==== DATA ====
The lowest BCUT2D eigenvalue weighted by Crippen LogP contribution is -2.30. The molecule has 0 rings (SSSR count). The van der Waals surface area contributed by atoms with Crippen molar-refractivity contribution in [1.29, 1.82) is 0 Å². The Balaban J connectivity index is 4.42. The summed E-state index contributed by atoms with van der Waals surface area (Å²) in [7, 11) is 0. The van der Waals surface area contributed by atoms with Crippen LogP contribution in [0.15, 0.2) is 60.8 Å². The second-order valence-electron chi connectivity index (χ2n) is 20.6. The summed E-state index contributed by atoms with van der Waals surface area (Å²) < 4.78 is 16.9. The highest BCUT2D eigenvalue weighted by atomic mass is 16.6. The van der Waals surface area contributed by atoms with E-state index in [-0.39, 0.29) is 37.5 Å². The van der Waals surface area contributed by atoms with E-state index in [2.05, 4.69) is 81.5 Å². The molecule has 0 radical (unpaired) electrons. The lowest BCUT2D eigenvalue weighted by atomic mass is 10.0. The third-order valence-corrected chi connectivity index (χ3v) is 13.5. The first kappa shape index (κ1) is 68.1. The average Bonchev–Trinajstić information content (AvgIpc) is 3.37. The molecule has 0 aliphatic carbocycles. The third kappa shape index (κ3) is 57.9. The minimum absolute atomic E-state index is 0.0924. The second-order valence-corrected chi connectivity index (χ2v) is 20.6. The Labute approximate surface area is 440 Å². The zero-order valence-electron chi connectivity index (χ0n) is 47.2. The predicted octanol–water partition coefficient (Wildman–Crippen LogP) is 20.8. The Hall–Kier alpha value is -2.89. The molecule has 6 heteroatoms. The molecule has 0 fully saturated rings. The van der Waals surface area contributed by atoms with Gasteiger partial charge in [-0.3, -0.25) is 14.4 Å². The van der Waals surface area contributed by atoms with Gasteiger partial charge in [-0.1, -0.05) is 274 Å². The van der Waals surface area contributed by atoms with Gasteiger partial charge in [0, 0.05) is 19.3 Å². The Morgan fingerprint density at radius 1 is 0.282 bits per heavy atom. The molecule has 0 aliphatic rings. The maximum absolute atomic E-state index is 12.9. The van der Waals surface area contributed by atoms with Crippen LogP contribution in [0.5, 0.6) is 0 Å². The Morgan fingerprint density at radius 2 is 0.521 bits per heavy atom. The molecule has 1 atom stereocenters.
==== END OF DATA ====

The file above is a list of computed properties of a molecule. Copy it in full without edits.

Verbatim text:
The lowest BCUT2D eigenvalue weighted by Crippen LogP contribution is -2.30. The molecule has 0 rings (SSSR count). The van der Waals surface area contributed by atoms with Crippen molar-refractivity contribution in [1.29, 1.82) is 0 Å². The Balaban J connectivity index is 4.42. The summed E-state index contributed by atoms with van der Waals surface area (Å²) in [7, 11) is 0. The van der Waals surface area contributed by atoms with Crippen LogP contribution in [0.15, 0.2) is 60.8 Å². The second-order valence-electron chi connectivity index (χ2n) is 20.6. The summed E-state index contributed by atoms with van der Waals surface area (Å²) < 4.78 is 16.9. The highest BCUT2D eigenvalue weighted by atomic mass is 16.6. The van der Waals surface area contributed by atoms with E-state index in [-0.39, 0.29) is 37.5 Å². The van der Waals surface area contributed by atoms with E-state index in [2.05, 4.69) is 81.5 Å². The molecule has 0 radical (unpaired) electrons. The lowest BCUT2D eigenvalue weighted by atomic mass is 10.0. The third-order valence-corrected chi connectivity index (χ3v) is 13.5. The first kappa shape index (κ1) is 68.1. The average Bonchev–Trinajstić information content (AvgIpc) is 3.37. The molecule has 0 aliphatic carbocycles. The third kappa shape index (κ3) is 57.9. The minimum absolute atomic E-state index is 0.0924. The second-order valence-corrected chi connectivity index (χ2v) is 20.6. The Labute approximate surface area is 440 Å². The zero-order valence-electron chi connectivity index (χ0n) is 47.2. The predicted octanol–water partition coefficient (Wildman–Crippen LogP) is 20.8. The Hall–Kier alpha value is -2.89. The molecule has 6 heteroatoms. The molecule has 0 fully saturated rings. The van der Waals surface area contributed by atoms with Gasteiger partial charge in [-0.3, -0.25) is 14.4 Å². The van der Waals surface area contributed by atoms with Gasteiger partial charge in [-0.1, -0.05) is 274 Å². The van der Waals surface area contributed by atoms with Gasteiger partial charge in [0, 0.05) is 19.3 Å². The Morgan fingerprint density at radius 1 is 0.282 bits per heavy atom. The molecule has 0 aliphatic rings. The maximum absolute atomic E-state index is 12.9. The van der Waals surface area contributed by atoms with Crippen LogP contribution in [0.5, 0.6) is 0 Å². The Morgan fingerprint density at radius 2 is 0.521 bits per heavy atom. The molecule has 1 atom stereocenters.